/ 9 March 2023

Showmax can now compete with Netflix thanks to new deal

MultiChoice’s Showmax has been struggling to compete with Netflix because of its technology interface, but a new deal is set to change that. (Waldo Swiegers/Bloomberg via Getty Images)

A Showmax deal by parent company MultiChoice is said to give the streaming service a fighting chance against Netflix, Amazon Prime and Disney, which have taken the lion’s share of the South African streaming market. 

MultiChoice recently announced an agreement with multinational telecommunications conglomerate Comcast’s subsidiaries NBCUniversal and Sky that will see South Africa’s broadcasting giant sell a 30% stake in Showmax.

Peter Takaendesa, an investment analyst at Mergence Investment Managers, said the deal gives Showmax a higher chance of success. 

“They have been battling to compete with Netflix. So now what came out of some of the surveys I saw was that their technology interface, or what a customer has to interact with for Showmax, was not at the quality that Netflix is. So, through this transaction that is what they are trying to solve because their US partners will bring a matching platform to the one Netflix has to some extent,” he said. 

According to MultiChoice, the new service will operate as Showmax but with the current Showmax structure being overhauled.

The new group, which will be called the Earth UK and registered in the United Kingdom, will trade as the Showmax Group and will be powered by Peacock’s globally-scaled technology. The new company will be 70% owned by MultiChoice and 30% by NBCUniversal.

Peacock is NBCUniversal’s video streaming service.

“MultiChoice is letting go of some of the shareholding [in Showmax] because the US partners are putting their technology into Showmax so they have to get something for it. They are giving up some of the shareholding with the expectation that with stronger partnerships the overall pie will get bigger. They now can compete much stronger with Netflix because they now have a partner who is giving them more resources from a technology and financial point of view,” Takaendesa said.

According to data from JustWatch published in June 2022, an international streaming guide, the top three players in the market are Netflix, Prime Video and Showmax. These take up 84% of South Africa’s streaming market. Prime Video is hot on Netflix’s heels for first place with only a 3% gap between the two streaming giants. Local platform, Showmax, was in third place.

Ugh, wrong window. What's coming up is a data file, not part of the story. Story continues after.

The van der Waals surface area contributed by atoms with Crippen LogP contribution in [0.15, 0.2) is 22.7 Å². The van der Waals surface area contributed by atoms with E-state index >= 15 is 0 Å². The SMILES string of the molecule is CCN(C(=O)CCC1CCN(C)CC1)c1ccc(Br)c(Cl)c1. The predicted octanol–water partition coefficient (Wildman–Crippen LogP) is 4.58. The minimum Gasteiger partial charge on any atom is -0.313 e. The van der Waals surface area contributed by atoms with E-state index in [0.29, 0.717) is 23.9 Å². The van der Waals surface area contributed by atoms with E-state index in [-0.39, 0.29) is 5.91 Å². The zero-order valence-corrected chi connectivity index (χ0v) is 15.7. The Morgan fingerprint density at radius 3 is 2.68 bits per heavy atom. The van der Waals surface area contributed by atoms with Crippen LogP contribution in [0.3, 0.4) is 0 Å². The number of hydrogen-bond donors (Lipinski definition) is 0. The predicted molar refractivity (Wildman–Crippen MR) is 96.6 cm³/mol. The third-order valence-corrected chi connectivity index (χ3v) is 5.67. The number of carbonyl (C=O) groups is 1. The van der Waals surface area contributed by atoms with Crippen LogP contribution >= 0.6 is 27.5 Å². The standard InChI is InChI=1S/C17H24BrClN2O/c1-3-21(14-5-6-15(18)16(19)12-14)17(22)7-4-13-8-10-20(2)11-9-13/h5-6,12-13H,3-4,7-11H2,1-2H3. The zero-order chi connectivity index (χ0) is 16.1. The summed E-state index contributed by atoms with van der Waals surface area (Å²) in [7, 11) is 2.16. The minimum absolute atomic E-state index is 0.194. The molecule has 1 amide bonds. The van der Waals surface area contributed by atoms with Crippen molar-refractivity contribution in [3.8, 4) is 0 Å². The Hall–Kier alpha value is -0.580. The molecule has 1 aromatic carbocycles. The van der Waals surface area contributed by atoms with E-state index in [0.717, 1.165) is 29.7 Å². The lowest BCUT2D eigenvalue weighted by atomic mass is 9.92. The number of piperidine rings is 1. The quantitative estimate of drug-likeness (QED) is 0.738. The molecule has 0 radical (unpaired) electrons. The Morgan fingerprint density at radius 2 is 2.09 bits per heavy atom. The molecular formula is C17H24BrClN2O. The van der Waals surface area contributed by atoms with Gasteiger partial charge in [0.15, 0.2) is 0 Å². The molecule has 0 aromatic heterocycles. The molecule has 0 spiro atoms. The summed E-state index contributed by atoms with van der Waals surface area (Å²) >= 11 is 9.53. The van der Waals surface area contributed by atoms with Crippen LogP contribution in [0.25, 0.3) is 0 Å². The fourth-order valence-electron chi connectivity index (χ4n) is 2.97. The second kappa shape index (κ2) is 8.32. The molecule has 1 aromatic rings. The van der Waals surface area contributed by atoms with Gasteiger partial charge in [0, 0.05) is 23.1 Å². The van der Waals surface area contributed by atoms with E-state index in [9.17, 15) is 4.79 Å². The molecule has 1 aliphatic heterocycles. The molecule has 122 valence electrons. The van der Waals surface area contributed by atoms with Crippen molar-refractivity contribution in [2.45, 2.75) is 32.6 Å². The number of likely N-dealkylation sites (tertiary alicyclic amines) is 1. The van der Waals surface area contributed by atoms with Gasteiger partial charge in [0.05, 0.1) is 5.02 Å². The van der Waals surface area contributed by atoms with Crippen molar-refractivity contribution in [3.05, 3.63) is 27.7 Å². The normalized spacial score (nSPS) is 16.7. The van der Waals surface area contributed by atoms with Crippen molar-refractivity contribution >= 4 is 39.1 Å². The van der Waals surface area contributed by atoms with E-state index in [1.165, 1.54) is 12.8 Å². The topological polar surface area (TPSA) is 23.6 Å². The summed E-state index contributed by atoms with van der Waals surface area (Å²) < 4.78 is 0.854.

JustWatch said Netflix steadily won over more shares by the end of June, adding +1%. On the other hand, Amazon Prime Video remained at a standstill as Showmax lost ground, decreasing by 1%. 

The group said the relaunched Showmax will combine Multichoice’s investment in local content with international content licensed from NBCUniversal and Sky in hope of gaining market share. This will be complemented by third-party content from HBO, Warner Brothers International, Sony and live English Premier League (EPL) football.

“I wouldn’t say it’s a silver bullet because it is also a function of how competitors push from here onwards,” Takaendesa said.

He said the other streaming services may come out more aggressively after seeing that MultiChoice is bolstering its offering. 

“For example, Amazon has not been firing on all cylinders in Africa, in general. They are only just starting and I don’t know to what extent they are going to accelerate and intensify their fight for market share. The only guys who have been strong are Netflix and MultiChoice has been trying a number of things to compete with them.” 

MultiChoice thought the reason its market share was being eaten away was the high cost of data and it tried various initiatives to attract customers. 

In April last year, Showmax introduced Max Data Saving mode that allows users to stream up to 50 megabytes an hour, giving subscribers more control over data use and expenses.

Mail & Guardian previously reported that  Barry Dubovsky, chief operations officer at MultiChoice Connected Video, said: “Showmax is designed for Africa: a mobile-first continent where the cost of data remains a barrier to streaming.” 

Guarding against satellite television failure

Takaendesa said this new deal is a win for MultiChoice because, if the satellite business (DSTV) starts to face pressure, then MultiChoice can have some of those customers leaving satellite television.

Mybroadband reported that MultiChoice started to experience a decline in DStv Premium subscribers seven years ago and that between 2015 and 2018, DStv Premium subscriptions declined from 2.35 million to 1.92 million. Between 2018 and 2022, DStv premium subscribers declined from 1.7 million to 1.4 million.

Fibre network operators are rolling out fibre across South Africa and Africa and mobile network operators are offering uncapped 4G and 5G data packages. This means the number of households that can replace their DStv service with affordable streaming options such as Netflix, Disney+ and Showmax is increasing. 

This is the space MultiChoice is trying to get into. 

“The more people use streaming services like Showmax then there’s growth and MultiChoice needs to grab that to defend their business but also for potential further growth,” Takaendesa said. 

He explained that not many people in Africa can afford satellite television but, if there is  a shift to digital, then more people can afford it because it is cheaper. 

“With streaming there isn’t that huge cost from satellite, it’s mostly just the internet. The consumer is already paying for the internet anyway. Netflix does not have to rent satellite capacity from someone else but the consumer has their own data … that is the space MultiChoice hopes Showmax will fill.”